Technidyne Header Image

Sunday, February 9, 2014

How to Increase the Dry-Strength Properties of Paper - Part 3

The primary tools by which papermakers can increase the dry-strength properties of paper are selection or purchase of a suitable quality and type of fibers, increased refining, the use of dry-strength additives, and changing the conditions of wet-pressing (if possible, given the equipment).

There has been some debate as to whether dry-strength chemicals increase the relative bonded area within paper or whether they increase the strength of bonding per unit of bonded area. The answer can depend on some definitions. Usually relative bonded area is defined based on optical tests, comparing the light scattering coefficient of a paper sample with a corresponding sheet that was formed from an organic solvent, such as butanol. The latter sample will have almost zero strength, due to the non-swollen condition of the fibers during the formation process, the inability of hydrogen bonds to form, and the inability of cellulosic macromolecules on the adjacent surfaces to intermingle. But the optical tests cannot sense effects of distances that are less than about a quarter of a wavelength of light, e.g. about 50 nm, which is much larger than the range of a typical chemical bond (except possibly polymeric bridges in the expanded form). That means that the optically bonded area generally is expected to be much higher than the actual area of contact on a molecular level. 
Experiments have shown that dry-strength chemicals such as cationic starch tend to increase the strength per unit of optically bonded area to a greater extent than they increase the optically bonded area [Howard, Jowsay 1989].

Once the pulp has been refined to an optimum extent (most important variable), moderate improvements in strength can be achieved by adding chemicals (secondary effect). The most popular dry-strength additive for the wet end in the U.S. is cationic starch. Cationic versions of corn, potato, and tapioca starches usually are formed by alkaline treatment of slurries of starch grains with an epoxide chemical that contains a quaternary ammonium group. In the case of wet-end products, there is no intentional degradation of the starch molecular mass, and most wet-end starches need to be cooked before use. Batch conditions often involve about 20 minutes of stirring below the boiling point of water. Alternatively, starch can be solubilized in a jet cooker.

The optimum addition point for cationic starch is usually complicated by local situations, including the availability of inlet taps and the need to use many of those addition points for other additives. A general principle is that adsorption of dry-strength agent onto long fibers is expected to yield a greater positive effect on paper strength than an equal amount added to the fines fraction. That means that there is sometimes an advantage of mixing cationic starch with the thick stock before it is diluted with fines-rich white water at the fan pump.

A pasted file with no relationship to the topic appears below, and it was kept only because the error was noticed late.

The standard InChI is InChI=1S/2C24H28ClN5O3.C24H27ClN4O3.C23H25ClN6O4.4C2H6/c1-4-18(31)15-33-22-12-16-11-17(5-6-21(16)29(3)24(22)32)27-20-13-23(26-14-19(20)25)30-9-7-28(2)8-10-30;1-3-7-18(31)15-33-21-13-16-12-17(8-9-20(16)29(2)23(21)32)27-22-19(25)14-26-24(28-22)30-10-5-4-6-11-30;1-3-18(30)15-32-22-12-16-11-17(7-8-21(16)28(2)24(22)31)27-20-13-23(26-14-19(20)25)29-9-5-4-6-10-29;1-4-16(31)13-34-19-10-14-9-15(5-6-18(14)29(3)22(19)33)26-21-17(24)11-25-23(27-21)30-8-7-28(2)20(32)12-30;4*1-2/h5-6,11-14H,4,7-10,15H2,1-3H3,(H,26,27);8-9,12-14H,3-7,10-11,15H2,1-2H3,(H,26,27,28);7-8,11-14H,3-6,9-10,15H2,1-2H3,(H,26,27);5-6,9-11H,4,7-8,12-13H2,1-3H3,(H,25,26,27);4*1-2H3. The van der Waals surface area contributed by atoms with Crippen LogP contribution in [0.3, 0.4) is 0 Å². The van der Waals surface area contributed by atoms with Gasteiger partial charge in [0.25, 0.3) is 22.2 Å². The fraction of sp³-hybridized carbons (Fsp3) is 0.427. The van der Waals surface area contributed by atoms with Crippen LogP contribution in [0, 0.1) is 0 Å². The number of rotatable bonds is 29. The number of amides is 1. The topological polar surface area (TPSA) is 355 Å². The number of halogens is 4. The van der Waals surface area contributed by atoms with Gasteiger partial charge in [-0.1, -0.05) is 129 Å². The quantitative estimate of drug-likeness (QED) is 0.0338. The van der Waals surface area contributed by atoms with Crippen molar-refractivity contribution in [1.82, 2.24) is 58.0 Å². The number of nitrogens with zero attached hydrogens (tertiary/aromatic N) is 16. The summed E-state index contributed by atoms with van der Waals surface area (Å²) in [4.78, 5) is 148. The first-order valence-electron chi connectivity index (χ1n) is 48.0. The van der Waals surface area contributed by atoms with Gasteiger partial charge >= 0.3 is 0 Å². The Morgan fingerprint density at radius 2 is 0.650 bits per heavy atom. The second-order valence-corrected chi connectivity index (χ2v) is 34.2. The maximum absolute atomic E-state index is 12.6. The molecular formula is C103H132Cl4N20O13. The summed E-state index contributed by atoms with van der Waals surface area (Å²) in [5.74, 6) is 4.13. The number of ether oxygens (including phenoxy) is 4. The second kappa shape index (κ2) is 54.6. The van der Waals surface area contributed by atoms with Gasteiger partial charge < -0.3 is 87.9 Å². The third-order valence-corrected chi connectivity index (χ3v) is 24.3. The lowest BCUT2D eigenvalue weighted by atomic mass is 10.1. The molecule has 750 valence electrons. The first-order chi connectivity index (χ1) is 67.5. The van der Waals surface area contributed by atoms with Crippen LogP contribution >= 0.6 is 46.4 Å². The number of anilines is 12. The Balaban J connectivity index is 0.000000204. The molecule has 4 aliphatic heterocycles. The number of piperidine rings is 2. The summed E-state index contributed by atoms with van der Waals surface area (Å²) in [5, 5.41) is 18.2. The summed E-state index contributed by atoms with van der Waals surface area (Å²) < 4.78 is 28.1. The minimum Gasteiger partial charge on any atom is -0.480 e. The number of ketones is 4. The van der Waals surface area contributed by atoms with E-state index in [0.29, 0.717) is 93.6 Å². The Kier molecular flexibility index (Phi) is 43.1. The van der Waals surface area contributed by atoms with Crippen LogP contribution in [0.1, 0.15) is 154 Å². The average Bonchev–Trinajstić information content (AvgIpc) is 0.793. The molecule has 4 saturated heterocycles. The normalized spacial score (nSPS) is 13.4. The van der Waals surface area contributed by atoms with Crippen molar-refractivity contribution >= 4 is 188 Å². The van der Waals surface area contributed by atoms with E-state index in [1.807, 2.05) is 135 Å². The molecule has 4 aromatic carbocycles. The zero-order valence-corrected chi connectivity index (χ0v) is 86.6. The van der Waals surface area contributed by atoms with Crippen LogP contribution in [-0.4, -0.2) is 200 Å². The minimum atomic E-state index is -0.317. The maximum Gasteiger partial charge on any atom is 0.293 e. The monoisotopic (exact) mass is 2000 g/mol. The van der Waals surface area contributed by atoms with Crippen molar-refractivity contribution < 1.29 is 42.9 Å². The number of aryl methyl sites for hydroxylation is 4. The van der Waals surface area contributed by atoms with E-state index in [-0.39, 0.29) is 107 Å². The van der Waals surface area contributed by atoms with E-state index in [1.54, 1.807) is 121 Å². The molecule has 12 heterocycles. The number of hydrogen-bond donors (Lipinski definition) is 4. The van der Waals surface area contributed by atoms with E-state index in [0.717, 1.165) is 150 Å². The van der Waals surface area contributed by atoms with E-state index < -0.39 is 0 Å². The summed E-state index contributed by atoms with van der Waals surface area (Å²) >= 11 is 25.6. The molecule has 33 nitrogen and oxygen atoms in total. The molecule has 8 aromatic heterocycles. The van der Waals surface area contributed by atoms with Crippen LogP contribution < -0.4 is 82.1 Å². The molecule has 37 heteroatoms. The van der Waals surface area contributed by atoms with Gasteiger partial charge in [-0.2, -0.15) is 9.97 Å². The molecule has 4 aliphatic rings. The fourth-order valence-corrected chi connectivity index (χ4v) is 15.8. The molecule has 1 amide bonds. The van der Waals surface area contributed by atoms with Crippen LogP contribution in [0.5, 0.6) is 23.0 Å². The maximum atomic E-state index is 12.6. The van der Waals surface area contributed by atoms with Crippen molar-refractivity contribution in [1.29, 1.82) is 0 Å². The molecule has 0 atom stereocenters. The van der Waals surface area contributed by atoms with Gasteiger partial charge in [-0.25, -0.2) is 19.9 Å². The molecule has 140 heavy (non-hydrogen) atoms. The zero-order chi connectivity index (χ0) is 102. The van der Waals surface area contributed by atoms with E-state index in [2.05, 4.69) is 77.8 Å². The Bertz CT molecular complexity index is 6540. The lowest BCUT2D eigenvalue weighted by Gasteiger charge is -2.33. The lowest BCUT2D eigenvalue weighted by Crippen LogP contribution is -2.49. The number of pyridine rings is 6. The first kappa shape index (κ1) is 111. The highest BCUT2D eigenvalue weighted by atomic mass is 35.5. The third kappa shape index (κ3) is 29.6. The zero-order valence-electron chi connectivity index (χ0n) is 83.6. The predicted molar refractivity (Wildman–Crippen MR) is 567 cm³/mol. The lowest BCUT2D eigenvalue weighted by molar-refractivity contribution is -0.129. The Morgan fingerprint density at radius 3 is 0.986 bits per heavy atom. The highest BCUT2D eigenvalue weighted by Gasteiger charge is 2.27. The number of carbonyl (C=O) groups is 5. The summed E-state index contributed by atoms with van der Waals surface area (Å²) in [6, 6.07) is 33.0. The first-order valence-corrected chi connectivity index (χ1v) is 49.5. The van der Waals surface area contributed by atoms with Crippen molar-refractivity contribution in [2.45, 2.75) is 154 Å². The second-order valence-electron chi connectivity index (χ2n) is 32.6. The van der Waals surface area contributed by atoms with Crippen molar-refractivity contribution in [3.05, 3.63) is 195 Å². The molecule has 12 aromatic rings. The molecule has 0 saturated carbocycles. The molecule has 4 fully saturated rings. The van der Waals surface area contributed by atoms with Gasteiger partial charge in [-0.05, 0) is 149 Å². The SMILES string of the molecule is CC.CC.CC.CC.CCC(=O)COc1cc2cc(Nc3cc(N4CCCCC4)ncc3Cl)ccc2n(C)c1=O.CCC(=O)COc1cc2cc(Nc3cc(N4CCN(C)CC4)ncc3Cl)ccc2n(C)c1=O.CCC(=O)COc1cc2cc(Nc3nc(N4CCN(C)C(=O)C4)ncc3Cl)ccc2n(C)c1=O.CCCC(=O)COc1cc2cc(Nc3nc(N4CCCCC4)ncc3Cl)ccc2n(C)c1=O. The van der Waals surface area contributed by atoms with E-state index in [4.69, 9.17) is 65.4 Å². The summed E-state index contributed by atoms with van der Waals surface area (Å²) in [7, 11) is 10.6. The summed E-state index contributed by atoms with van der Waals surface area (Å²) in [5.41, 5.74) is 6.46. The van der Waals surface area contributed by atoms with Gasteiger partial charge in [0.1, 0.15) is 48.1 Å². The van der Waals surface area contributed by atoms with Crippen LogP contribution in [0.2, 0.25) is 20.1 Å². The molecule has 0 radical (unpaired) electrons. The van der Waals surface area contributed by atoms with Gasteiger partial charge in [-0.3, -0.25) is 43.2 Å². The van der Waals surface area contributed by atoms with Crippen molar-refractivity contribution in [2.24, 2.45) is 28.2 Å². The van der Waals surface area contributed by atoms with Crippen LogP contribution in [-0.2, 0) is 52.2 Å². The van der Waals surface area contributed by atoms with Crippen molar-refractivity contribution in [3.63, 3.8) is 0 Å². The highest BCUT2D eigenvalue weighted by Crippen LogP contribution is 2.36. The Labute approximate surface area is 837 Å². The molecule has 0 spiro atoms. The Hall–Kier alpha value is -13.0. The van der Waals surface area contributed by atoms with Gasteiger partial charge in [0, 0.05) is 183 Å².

Strength benefits of cationic starch and similar additives (including cationic guar gum) tend to show diminishing returns with increasing dosage. The practical upper limit of starch addition usually is related to the available surface area of the wetted solids in the furnish, and to some extent also on the amount of negatively charged carboxylate groups of those surfaces. Common practical maximum addition levels of cationic starch, depending on the nature of the furnish and the need for strength, often lie between 1% and 1.5% (20 to 30 lb/ton). Evidence that the adsorption capacity of the fiber surface for cationic starch has been exceeded often comes in the form of increased foaming. This is because starch that is in solution, rather than on fiber surfaces, can act as a stabilizer for foam bubbles.

In cases where the dry-strength effects of cationic starch alone are not sufficient, one has options of (a) using a microparticle additive that may make it possible to increase the amount of starch that can be retained and also promote faster dewatering so that the sheet can enter the wet-press section with less water and become consolidated more effectively, or (b) using synthetic dry-strength additives. Anionic and amphoteric acrylamide polymers have been shown to have a superior dry-strengthening ability in some tests. Anionic acrylamide products and carboxymethyl cellulose (CMC) can be added in sequence with a suitable high-charge cationic polymer in order to achieve efficient retention on the fiber surfaces.

Conditions needed to maximize tensile strength of paper will not necessarily maximize either the compression strength or stiffness. Such differences can be expected, due to the fact that the latter properties demand less flexibility of the overall product. By contrast, tensile strength can benefit from some ability of the paper to stretch and deform so that the load can be borne more evenly among fibers in the paper.

This information comes from NC State University with the following disclaimer.

PLEASE NOTE: The information in this Guide is provided as a public service by Dr. Martin A. Hubbe of the Department of Wood and Paper Science at North Carolina State University ( Users of the information contained on these pages assume complete responsibility to make sure that their practices are safe and do not infringe upon an existing patent. There has been no attempt here to give full safety instructions or to make note of all relevant patents governing the use of additives.